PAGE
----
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Canadians stage pro-refugee demonstrations

6 September 2015 21:28


Hundreds of Canadian protesters have taken to the streets in Montreal to express their support for thousands of asylum seekers who have fled their violence-hit countries.

Some 700 people marched in downtown Montreal on Saturday, calling on the Canadian government to admit more refugees into the country.

The demonstrators urged authorities to open Canada’s borders to the asylum seekers, saying Ottawa must take more serious measures to support desperate refugees.

Organizers say more protests are planned to be held throughout the weekend in major Canadian cities.

The administration of Canada’s Prime Minister Stephen Harper is accused of failing to support refugees, particularly after the image of a drowned Syrian toddler sparked outrage around the world.

The family of the kid, whose lifeless body was washed up on a Turkish beach along with his brother and mother on September 3, had applied for entry into Canada. However, their request was turned down by Canadian authorities.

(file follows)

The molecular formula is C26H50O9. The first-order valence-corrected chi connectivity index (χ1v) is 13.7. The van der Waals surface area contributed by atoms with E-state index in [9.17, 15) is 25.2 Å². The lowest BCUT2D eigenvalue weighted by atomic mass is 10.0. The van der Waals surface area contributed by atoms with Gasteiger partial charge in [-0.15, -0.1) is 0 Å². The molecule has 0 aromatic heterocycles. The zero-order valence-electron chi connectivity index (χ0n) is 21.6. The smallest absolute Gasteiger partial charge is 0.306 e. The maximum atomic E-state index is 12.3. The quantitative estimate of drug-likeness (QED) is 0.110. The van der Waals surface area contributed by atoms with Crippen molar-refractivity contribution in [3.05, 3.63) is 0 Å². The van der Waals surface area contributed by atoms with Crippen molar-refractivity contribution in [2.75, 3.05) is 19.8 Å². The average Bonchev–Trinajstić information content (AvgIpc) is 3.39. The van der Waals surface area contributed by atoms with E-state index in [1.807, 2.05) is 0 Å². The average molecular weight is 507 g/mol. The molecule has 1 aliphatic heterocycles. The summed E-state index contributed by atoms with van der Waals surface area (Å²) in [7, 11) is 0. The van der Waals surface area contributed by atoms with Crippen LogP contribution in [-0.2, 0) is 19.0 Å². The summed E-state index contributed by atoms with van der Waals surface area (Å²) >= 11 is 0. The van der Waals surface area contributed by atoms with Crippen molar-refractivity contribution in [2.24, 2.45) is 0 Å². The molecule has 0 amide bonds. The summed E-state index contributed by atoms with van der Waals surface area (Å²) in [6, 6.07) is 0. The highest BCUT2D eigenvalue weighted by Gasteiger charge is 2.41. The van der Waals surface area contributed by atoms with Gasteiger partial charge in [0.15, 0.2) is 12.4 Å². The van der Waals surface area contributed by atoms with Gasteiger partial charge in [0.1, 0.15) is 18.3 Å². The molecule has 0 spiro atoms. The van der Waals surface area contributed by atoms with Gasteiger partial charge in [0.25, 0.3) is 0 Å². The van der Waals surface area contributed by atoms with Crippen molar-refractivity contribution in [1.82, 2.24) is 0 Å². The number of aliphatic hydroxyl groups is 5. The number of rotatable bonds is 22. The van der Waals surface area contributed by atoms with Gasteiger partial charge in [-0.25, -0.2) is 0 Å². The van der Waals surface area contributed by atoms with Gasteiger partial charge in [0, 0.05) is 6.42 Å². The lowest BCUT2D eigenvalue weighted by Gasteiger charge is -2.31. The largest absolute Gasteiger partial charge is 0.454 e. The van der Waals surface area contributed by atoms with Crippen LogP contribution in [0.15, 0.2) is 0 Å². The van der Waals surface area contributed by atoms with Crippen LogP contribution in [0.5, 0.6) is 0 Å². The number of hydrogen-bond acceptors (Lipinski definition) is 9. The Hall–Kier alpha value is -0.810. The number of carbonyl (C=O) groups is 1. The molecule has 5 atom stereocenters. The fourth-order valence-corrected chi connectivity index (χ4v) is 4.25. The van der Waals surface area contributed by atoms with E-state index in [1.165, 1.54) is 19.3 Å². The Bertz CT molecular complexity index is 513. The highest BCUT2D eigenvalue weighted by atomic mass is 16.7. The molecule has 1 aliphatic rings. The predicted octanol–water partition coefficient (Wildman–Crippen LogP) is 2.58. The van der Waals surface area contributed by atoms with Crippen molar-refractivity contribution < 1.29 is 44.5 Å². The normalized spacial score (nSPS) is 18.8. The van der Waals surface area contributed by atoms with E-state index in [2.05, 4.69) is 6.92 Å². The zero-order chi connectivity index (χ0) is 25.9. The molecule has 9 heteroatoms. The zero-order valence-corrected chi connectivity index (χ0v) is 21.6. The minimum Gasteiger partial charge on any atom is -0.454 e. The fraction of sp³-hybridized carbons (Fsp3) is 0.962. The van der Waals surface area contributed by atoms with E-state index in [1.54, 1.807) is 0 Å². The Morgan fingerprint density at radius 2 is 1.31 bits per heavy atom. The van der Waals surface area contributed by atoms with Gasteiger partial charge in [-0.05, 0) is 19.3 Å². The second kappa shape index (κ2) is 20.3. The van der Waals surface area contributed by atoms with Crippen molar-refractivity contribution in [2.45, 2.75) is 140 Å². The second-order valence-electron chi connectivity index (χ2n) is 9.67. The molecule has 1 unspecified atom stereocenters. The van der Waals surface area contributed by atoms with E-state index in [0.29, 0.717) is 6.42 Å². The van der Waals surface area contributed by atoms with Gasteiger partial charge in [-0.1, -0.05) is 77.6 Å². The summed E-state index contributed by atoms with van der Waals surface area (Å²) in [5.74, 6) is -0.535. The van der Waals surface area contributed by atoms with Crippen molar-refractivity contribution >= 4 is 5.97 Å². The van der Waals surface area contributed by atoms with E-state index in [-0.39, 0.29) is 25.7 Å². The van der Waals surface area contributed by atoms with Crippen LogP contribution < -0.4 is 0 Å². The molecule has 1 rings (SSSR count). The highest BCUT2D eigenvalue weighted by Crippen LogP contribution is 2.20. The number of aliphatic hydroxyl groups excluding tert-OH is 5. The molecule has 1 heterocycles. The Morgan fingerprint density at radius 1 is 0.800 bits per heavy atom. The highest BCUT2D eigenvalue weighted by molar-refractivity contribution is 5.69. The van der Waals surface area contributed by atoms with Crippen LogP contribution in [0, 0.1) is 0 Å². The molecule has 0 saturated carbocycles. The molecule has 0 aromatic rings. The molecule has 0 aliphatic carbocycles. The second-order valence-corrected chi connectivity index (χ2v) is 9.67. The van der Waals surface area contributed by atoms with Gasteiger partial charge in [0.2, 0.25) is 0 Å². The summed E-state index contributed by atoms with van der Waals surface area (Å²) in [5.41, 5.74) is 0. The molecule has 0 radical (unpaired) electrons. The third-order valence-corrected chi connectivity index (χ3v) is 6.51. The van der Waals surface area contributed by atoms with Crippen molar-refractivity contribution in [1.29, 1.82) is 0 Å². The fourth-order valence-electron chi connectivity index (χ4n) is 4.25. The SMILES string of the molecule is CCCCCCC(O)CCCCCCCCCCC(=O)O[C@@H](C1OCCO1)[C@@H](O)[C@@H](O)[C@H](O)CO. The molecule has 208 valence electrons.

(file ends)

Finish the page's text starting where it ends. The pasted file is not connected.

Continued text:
Abdullah Kurdi, the father of three-year-old Aylan and five-year-old Galip, said earlier this week that he had dismissed a new offer of Canadian citizenship by Ottawa in the wake of the heart-wrenching sea incident.

The man, who also lost his wife Rehana in the desperate voyage from Turkey to Greece, returned to his Kurdish hometown of Kobani in Syria on Friday and buried his family members.

According to Canadian media reports, the Vancouver-based aunt of Aylan Kurdi, Tima, had applied to obtain Canadian refugee status for her relatives in Kobani, which was largely destroyed after being attacked by the Takfiri Daesh terrorists in June 2015.

Canadian authorities, however, said they had received no refugee application.

The haunting image of Aylan’s body focused the world’s attention on the wave of refugees who risk their lives to reach Europe after fleeing conflict-hit zones in Africa and the Middle East.

According to the latest figures released by the UN High Commissioner for Refugees, some 2,500 out of the more than 300,000 people who have used sea routes to reach Europe this year have lost their lives.

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